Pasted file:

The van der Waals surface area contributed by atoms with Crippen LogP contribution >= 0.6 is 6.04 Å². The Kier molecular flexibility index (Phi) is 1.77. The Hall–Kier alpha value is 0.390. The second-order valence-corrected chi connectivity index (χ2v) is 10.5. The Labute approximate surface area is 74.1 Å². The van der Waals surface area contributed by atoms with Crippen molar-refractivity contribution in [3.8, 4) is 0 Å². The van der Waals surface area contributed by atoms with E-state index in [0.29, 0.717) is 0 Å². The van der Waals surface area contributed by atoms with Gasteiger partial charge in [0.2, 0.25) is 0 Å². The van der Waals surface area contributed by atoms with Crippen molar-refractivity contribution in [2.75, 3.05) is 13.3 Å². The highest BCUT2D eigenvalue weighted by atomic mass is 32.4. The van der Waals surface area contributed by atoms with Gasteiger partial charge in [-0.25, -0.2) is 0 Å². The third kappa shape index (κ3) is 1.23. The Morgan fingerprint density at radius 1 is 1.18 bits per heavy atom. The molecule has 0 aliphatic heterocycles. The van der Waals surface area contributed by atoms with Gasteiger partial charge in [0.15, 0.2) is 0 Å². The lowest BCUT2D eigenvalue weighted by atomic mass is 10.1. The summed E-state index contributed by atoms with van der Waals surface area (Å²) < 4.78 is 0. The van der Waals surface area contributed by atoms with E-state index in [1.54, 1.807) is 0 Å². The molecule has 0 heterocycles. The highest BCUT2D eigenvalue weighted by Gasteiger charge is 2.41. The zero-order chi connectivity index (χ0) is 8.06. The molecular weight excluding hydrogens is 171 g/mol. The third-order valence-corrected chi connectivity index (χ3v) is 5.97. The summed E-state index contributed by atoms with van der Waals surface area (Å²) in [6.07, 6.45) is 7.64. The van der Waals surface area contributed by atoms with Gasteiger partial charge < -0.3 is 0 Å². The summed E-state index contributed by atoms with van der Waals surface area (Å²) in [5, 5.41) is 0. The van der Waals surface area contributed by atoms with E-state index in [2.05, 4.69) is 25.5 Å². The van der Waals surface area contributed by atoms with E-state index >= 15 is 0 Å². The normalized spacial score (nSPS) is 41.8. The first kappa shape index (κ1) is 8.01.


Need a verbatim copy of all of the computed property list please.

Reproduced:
The van der Waals surface area contributed by atoms with Crippen LogP contribution >= 0.6 is 6.04 Å². The Kier molecular flexibility index (Phi) is 1.77. The Hall–Kier alpha value is 0.390. The second-order valence-corrected chi connectivity index (χ2v) is 10.5. The Labute approximate surface area is 74.1 Å². The van der Waals surface area contributed by atoms with Crippen molar-refractivity contribution in [3.8, 4) is 0 Å². The van der Waals surface area contributed by atoms with E-state index in [0.29, 0.717) is 0 Å². The van der Waals surface area contributed by atoms with Gasteiger partial charge in [0.2, 0.25) is 0 Å². The van der Waals surface area contributed by atoms with Crippen molar-refractivity contribution in [2.75, 3.05) is 13.3 Å². The highest BCUT2D eigenvalue weighted by atomic mass is 32.4. The van der Waals surface area contributed by atoms with Gasteiger partial charge in [-0.25, -0.2) is 0 Å². The third kappa shape index (κ3) is 1.23. The Morgan fingerprint density at radius 1 is 1.18 bits per heavy atom. The molecule has 0 aliphatic heterocycles. The van der Waals surface area contributed by atoms with Gasteiger partial charge in [0.15, 0.2) is 0 Å². The lowest BCUT2D eigenvalue weighted by atomic mass is 10.1. The summed E-state index contributed by atoms with van der Waals surface area (Å²) < 4.78 is 0. The van der Waals surface area contributed by atoms with E-state index in [1.54, 1.807) is 0 Å². The molecule has 0 heterocycles. The highest BCUT2D eigenvalue weighted by Gasteiger charge is 2.41. The zero-order chi connectivity index (χ0) is 8.06. The molecular weight excluding hydrogens is 171 g/mol. The third-order valence-corrected chi connectivity index (χ3v) is 5.97. The summed E-state index contributed by atoms with van der Waals surface area (Å²) in [6.07, 6.45) is 7.64. The van der Waals surface area contributed by atoms with Gasteiger partial charge < -0.3 is 0 Å². The summed E-state index contributed by atoms with van der Waals surface area (Å²) in [5, 5.41) is 0. The van der Waals surface area contributed by atoms with E-state index in [2.05, 4.69) is 25.5 Å². The van der Waals surface area contributed by atoms with E-state index >= 15 is 0 Å². The normalized spacial score (nSPS) is 41.8. The first kappa shape index (κ1) is 8.01.